Chapter 5 returns to portrait sculpture in an essay on the development of the equestrian monument. It focuses on Paolo Uccello’s mural in Florence Cathedral depicting a bronze statue of the English mercenary John Hawkwood on horseback, and a now-lost statue (by the Florentine sculptors Agostino di Cristoforo and Niccolò Baroncelli) honouring Niccolò III d’Este in Ferrara — the earliest-known, monumental bronze equestrian portrait since antiquity, and also the first-known example to have a secular rather than funerary context.

The final chapter concerns Italian chapels, specifically the growing coherence of their multimedia designs as expressions of collective family identity. After the startling disclaimer “that a tomb is not in itself really a fully qualified commemorative monument as I want to think of it…something more than simply the memory of a deceased person” (p. 135), Lavin looks first at outdoor tombs in Bologna and Verona as conscious revivals of classical funerary monuments before turning to family chapels in Florence. He focuses on the chapel of the Cardinal of Portugal at San Miniato al Monte, and the Sassetti Chapel at Santa Trinita, and their use of explicit historical references to communicate individual identity in and of itself and as part of a larger whole.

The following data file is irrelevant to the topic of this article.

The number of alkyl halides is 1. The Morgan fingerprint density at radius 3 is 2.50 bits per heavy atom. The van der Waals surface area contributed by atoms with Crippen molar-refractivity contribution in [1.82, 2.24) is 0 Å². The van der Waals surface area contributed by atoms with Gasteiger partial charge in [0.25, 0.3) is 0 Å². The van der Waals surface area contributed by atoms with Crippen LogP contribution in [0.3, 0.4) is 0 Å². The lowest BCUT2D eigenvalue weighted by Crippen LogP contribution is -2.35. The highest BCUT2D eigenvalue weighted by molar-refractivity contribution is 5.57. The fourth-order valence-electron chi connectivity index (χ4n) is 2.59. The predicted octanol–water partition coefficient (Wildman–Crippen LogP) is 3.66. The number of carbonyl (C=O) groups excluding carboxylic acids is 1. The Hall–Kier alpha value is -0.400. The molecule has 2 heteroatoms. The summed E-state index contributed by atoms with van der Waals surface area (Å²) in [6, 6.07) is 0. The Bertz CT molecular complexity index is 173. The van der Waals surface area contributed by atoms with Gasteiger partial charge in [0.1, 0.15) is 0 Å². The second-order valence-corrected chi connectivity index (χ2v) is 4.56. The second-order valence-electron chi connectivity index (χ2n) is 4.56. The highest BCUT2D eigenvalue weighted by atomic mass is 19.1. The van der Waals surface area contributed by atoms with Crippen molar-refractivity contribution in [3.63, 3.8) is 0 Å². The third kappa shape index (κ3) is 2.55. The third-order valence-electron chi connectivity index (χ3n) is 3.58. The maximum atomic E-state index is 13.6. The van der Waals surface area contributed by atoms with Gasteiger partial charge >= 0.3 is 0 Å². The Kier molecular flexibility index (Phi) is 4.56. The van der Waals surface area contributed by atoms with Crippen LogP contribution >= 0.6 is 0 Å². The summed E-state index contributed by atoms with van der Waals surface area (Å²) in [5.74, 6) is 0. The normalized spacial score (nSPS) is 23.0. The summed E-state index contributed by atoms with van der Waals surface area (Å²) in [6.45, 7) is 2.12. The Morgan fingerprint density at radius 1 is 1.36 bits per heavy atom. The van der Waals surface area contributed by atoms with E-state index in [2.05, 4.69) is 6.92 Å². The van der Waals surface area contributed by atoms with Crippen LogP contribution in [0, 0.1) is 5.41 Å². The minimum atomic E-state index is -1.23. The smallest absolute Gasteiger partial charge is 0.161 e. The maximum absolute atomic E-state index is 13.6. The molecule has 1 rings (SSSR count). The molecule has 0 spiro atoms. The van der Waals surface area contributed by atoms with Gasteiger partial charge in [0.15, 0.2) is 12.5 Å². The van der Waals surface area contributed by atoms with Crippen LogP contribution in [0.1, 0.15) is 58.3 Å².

Given its admitted lack of interest in tomb monuments, and its cadence of the slide lecture, this book will likely be most useful to educators wanting to assign engaging and relatively short introductions to the history of memory or the various forms of and uses for portraits in Renaissance Italy. The Art of Commemoration will also provide the many friends, colleagues, students, admirers and interlocutors of Irving Lavin with a fitting memorial, preserving his intellectual identity for generations to come.

— Ann Leader